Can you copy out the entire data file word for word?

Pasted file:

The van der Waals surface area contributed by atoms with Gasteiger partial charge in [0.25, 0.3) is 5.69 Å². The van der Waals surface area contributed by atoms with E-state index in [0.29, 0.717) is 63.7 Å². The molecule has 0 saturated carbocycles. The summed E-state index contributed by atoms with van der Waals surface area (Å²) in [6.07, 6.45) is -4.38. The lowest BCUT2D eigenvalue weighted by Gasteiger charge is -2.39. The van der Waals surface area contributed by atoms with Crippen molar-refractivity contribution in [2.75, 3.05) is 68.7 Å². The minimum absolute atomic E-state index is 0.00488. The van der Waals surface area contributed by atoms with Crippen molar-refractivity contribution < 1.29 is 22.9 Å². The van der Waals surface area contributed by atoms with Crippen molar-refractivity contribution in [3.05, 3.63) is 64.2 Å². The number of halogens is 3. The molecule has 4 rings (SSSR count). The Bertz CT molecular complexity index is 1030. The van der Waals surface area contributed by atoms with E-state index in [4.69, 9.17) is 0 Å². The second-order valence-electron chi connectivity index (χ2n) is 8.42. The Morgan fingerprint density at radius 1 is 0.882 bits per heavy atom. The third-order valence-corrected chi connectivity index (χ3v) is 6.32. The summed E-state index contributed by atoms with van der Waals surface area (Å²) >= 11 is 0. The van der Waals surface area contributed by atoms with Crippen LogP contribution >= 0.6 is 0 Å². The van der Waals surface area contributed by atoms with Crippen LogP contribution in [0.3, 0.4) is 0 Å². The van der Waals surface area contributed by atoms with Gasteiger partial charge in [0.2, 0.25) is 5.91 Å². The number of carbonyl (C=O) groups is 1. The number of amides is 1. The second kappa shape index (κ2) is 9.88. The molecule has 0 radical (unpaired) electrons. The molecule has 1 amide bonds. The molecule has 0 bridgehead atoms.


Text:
The van der Waals surface area contributed by atoms with Gasteiger partial charge in [0.25, 0.3) is 5.69 Å². The van der Waals surface area contributed by atoms with E-state index in [0.29, 0.717) is 63.7 Å². The molecule has 0 saturated carbocycles. The summed E-state index contributed by atoms with van der Waals surface area (Å²) in [6.07, 6.45) is -4.38. The lowest BCUT2D eigenvalue weighted by Gasteiger charge is -2.39. The van der Waals surface area contributed by atoms with Crippen molar-refractivity contribution in [2.75, 3.05) is 68.7 Å². The minimum absolute atomic E-state index is 0.00488. The van der Waals surface area contributed by atoms with Crippen molar-refractivity contribution < 1.29 is 22.9 Å². The van der Waals surface area contributed by atoms with Crippen molar-refractivity contribution in [3.05, 3.63) is 64.2 Å². The number of halogens is 3. The molecule has 4 rings (SSSR count). The Bertz CT molecular complexity index is 1030. The van der Waals surface area contributed by atoms with E-state index in [4.69, 9.17) is 0 Å². The second-order valence-electron chi connectivity index (χ2n) is 8.42. The Morgan fingerprint density at radius 1 is 0.882 bits per heavy atom. The third-order valence-corrected chi connectivity index (χ3v) is 6.32. The summed E-state index contributed by atoms with van der Waals surface area (Å²) >= 11 is 0. The van der Waals surface area contributed by atoms with Crippen LogP contribution >= 0.6 is 0 Å². The van der Waals surface area contributed by atoms with Crippen LogP contribution in [0.3, 0.4) is 0 Å². The van der Waals surface area contributed by atoms with Gasteiger partial charge in [0.2, 0.25) is 5.91 Å². The number of carbonyl (C=O) groups is 1. The number of amides is 1. The second kappa shape index (κ2) is 9.88. The molecule has 0 radical (unpaired) electrons. The molecule has 1 amide bonds. The molecule has 0 bridgehead atoms.